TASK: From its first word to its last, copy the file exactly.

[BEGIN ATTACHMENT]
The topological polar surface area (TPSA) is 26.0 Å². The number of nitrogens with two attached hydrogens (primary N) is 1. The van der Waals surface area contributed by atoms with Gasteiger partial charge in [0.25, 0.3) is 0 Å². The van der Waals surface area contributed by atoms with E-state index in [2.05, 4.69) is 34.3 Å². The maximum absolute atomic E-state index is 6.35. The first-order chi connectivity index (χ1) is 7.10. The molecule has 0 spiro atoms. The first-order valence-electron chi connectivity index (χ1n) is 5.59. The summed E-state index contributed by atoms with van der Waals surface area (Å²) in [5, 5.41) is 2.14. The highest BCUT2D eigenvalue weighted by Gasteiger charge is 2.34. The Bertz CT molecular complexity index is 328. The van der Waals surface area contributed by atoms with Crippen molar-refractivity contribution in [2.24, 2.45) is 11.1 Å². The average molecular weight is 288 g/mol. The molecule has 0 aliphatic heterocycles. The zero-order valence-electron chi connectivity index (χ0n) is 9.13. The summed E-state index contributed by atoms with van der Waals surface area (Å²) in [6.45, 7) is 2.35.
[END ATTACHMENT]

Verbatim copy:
The topological polar surface area (TPSA) is 26.0 Å². The number of nitrogens with two attached hydrogens (primary N) is 1. The van der Waals surface area contributed by atoms with Gasteiger partial charge in [0.25, 0.3) is 0 Å². The van der Waals surface area contributed by atoms with E-state index in [2.05, 4.69) is 34.3 Å². The maximum absolute atomic E-state index is 6.35. The first-order chi connectivity index (χ1) is 7.10. The molecule has 0 spiro atoms. The first-order valence-electron chi connectivity index (χ1n) is 5.59. The summed E-state index contributed by atoms with van der Waals surface area (Å²) in [5, 5.41) is 2.14. The highest BCUT2D eigenvalue weighted by Gasteiger charge is 2.34. The Bertz CT molecular complexity index is 328. The van der Waals surface area contributed by atoms with Crippen molar-refractivity contribution in [2.24, 2.45) is 11.1 Å². The average molecular weight is 288 g/mol. The molecule has 0 aliphatic heterocycles. The zero-order valence-electron chi connectivity index (χ0n) is 9.13. The summed E-state index contributed by atoms with van der Waals surface area (Å²) in [6.45, 7) is 2.35.